I know this is a guess, but in my experience it seems like 95% of lawyers, especially the ones who end up on billboards and commercials, are just pencil pushers. Once their cases get to tough they refer them out to a real lawyer to finish the courtroom stuff for them. Most attorneys talk a big talk in their consult with potential clients about how good they are, but when push comes to shove and they have to actually prove it to you in a courtroom with you watching, their peers (opposing lawyers on the other side of your case) and in front of a judge and jury- they simply freak out and completely drop the ball or settle for less than you should ever take just to avoid the scary courtroom.
Don’t mistakenly hire a pencil pusher. Hire a bicycle accident lawyer who thrives in the courtroom. One simple question to help catch them off guard is ask them when is the last time they were in court? What was it about? What kind of hearing was it? What was the argument they proposed and made to the judge? How did it turn out? These simple questions will help you find out if they are pencil pushers or not. Their hesitation or odd answers are a dead give away that they are likely misleading you on their courtroom abilities and experience.
We are courtroom lawyers, sometimes even going multiple times per week to court. We file lawsuits, we don’t just write a few meaningless settlement letters and sell our clients on how good the settlement is- we prove it to our clients.
3) Do You Recognize Them from a Billboard or Commercial?
Yes I said that right, do you actually recognize them from a billboard or a TV commercial? Why is this even a thing? Well, it sounds harsh but those lawyers out there spending hundreds of thousands of dollars per year (for some they spend that per month) just to recruit new clients may be struggling to get their current and past clients to even refer to them… Yep, what if your lawyer was so good and you were so impressed that you happily sent business to him/or her? See how powerful that is? I’m not saying that everyone who advertises in our line of work is a horrible lawyer. What I am saying is that it is a bit suspect since advertising is NOT cheap and it begs the question as to why they have to advertise in the first place? Is their reputation with their own clients so bad that they have to find an alternative source to finding clients? Possibly. I’m one of those guys who avoids, in fact runs away from any professional I see on a billboard. I’d much rather consult a trusted friend and get their opinion as to whom I should see or NOT see based on their experience.
Not all lawyers who advertise are bad. But like I said, I personally run away from any professional on a billboard or TV commercial. A good old fashioned referral has always proved to be much better much more often. Just sayin’.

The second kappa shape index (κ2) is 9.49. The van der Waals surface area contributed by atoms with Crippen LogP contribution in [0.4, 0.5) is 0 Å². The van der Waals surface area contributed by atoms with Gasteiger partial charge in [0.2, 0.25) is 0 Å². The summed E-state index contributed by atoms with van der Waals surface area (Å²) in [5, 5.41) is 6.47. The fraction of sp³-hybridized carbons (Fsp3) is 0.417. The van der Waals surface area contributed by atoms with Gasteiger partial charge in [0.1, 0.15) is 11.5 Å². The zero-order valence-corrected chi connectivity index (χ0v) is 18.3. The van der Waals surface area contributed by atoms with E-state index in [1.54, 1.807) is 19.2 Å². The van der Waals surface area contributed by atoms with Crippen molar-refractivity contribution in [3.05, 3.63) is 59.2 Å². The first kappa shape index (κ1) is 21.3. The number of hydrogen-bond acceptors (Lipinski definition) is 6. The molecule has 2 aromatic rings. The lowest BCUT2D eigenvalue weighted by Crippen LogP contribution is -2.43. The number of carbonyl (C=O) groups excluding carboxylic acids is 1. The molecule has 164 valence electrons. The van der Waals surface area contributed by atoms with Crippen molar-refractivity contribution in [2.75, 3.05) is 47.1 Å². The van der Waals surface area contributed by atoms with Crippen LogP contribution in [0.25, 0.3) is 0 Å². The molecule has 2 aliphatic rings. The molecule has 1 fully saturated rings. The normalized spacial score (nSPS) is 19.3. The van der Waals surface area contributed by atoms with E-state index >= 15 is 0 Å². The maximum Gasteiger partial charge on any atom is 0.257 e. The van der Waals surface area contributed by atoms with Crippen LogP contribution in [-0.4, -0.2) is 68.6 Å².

These are just 3 of the many things to look out for when you hire a bicycle accident lawyer. Call my office up and we can chat over the phone sometime about all the other million things to look out for like attorney billable hour quotas, bonus structures, professional reputation among peers, and so much more!
We are here for you. We got your back. We protect our own like you’re a member of our tribe. Good luck. Be safe out there and keep the rubber side down.
Contact Ben Dodge and let the lawyers in the Bike Accident Attorneys National Network help you. We will assist you in your case and/or find someone for you in your state that we can trust and recommend. We have your back. We are here for you.
(Alaska State Flag)
ALASKA BICYCLE ACCIDENT STATISTICS
Percentage of Total Traffic Fatalities
Pedalcyclist Fatalities per Million Population
ALASKA BICYCLE STATUTES
Parents cannot authorize or knowingly permit their kids to violate these laws. AMC 9.38.010(a).
Laws also apply when a bicycle is operated upon a sidewalk, trail, or pathway. AMC 9.38.010(b).
Every person riding a bike has all the rights and is subject to all the duties, applicable to drivers of motor vehicles. AMC 9.38.020(a).
You can’t ride your bike off a curb or other“place of safety” into the path of a vehicle that is so close as to constitute a hazard. AMC 9.38.020(b).
If you ride your bike on (or across) a sidewalk, trail, or pathway, you have all the rights and duties of a pedestrian. AND, when riding on a sidewalk, trail, or pathway:
you can’t go more than 10 mph when approaching or crossing an uncontrolled crosswalk or driveway, or crossing a curb cut or pedestrian ramp where a motor vehicle is approaching the uncontrolled crosswalk, driveway, curb cut or pedestrian ramp;
when entering a controlled intersection, shall obey the traffic control device and enter the intersection at a reasonable and prudent speed;
shall operate the vehicle at a reasonable and prudent speed when in the presence of pedestrians on the same sidewalk, trail or pathway, consistent with section 9.38.070 (13, 14, and 15 below). AMC
When riding a bike, you have to obey all traffic control devices unless otherwise directed by a police officer, school crossing guard, flagman, or other official directing traffic. AMC 9.38.030(a).
You cannot disobey a traffic sign that say no right, left, or “U” turn UNLESS you dismount and make the turn as a pedestrian. AMC 9.38.030(b).
You have to ride on a seat attached to your bike. AMC 9.38.040(a).
Youcan’tcarryanotherpersonunlessyouhaveaseatortrailerfortheother person. AMC 9.38.040(b).
10.You can’t hang on to vehicles. AMC 9.38.050.
11.You have to ride as far to the right of the road, trail, or pathway as practicable, exercising due care when avoiding hazards or passing or meeting other vehicles, bikes, pedestrians, or other users of the road, trail or pathway unless:
When passing another bike or vehicle traveling in the same direction;